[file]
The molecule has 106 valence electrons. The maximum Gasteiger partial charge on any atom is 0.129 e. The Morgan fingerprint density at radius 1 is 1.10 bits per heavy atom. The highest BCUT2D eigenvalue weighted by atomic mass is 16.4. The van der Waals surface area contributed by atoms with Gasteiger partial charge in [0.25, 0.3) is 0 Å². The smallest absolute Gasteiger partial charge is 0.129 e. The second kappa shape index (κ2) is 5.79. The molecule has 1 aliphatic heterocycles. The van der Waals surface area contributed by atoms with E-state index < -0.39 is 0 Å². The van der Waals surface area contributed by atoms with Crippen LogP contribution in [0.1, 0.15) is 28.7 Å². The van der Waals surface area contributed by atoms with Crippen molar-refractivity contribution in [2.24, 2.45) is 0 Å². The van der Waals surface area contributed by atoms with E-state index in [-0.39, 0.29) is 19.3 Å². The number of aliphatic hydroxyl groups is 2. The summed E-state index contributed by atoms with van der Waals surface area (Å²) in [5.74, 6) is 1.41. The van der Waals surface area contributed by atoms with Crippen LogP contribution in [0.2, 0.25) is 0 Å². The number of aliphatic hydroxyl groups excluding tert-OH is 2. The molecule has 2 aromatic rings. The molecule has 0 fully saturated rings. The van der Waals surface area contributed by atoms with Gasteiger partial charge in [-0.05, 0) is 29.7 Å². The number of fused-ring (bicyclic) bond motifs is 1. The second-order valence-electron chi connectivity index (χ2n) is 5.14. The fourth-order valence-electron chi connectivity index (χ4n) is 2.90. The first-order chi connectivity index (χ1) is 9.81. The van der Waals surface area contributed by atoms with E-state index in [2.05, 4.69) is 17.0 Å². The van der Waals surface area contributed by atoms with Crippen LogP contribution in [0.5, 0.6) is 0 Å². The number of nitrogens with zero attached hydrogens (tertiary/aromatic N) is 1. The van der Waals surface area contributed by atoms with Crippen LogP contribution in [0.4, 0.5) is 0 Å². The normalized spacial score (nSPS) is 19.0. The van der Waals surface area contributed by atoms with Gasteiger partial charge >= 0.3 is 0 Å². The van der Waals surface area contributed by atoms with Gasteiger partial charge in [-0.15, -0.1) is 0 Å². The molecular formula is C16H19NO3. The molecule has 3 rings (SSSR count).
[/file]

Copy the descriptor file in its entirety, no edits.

The molecule has 106 valence electrons. The maximum Gasteiger partial charge on any atom is 0.129 e. The Morgan fingerprint density at radius 1 is 1.10 bits per heavy atom. The highest BCUT2D eigenvalue weighted by atomic mass is 16.4. The van der Waals surface area contributed by atoms with Gasteiger partial charge in [0.25, 0.3) is 0 Å². The smallest absolute Gasteiger partial charge is 0.129 e. The second kappa shape index (κ2) is 5.79. The molecule has 1 aliphatic heterocycles. The van der Waals surface area contributed by atoms with E-state index < -0.39 is 0 Å². The van der Waals surface area contributed by atoms with Crippen LogP contribution in [0.1, 0.15) is 28.7 Å². The van der Waals surface area contributed by atoms with Crippen molar-refractivity contribution in [2.24, 2.45) is 0 Å². The van der Waals surface area contributed by atoms with E-state index in [-0.39, 0.29) is 19.3 Å². The number of aliphatic hydroxyl groups is 2. The summed E-state index contributed by atoms with van der Waals surface area (Å²) in [5.74, 6) is 1.41. The van der Waals surface area contributed by atoms with Crippen LogP contribution in [0.2, 0.25) is 0 Å². The number of aliphatic hydroxyl groups excluding tert-OH is 2. The molecule has 2 aromatic rings. The molecule has 0 fully saturated rings. The van der Waals surface area contributed by atoms with Gasteiger partial charge in [-0.05, 0) is 29.7 Å². The number of fused-ring (bicyclic) bond motifs is 1. The second-order valence-electron chi connectivity index (χ2n) is 5.14. The fourth-order valence-electron chi connectivity index (χ4n) is 2.90. The first-order chi connectivity index (χ1) is 9.81. The van der Waals surface area contributed by atoms with E-state index in [2.05, 4.69) is 17.0 Å². The van der Waals surface area contributed by atoms with Crippen LogP contribution in [0.5, 0.6) is 0 Å². The number of nitrogens with zero attached hydrogens (tertiary/aromatic N) is 1. The van der Waals surface area contributed by atoms with Crippen LogP contribution in [0.4, 0.5) is 0 Å². The normalized spacial score (nSPS) is 19.0. The van der Waals surface area contributed by atoms with Gasteiger partial charge >= 0.3 is 0 Å². The van der Waals surface area contributed by atoms with Gasteiger partial charge in [-0.15, -0.1) is 0 Å². The molecular formula is C16H19NO3. The molecule has 3 rings (SSSR count).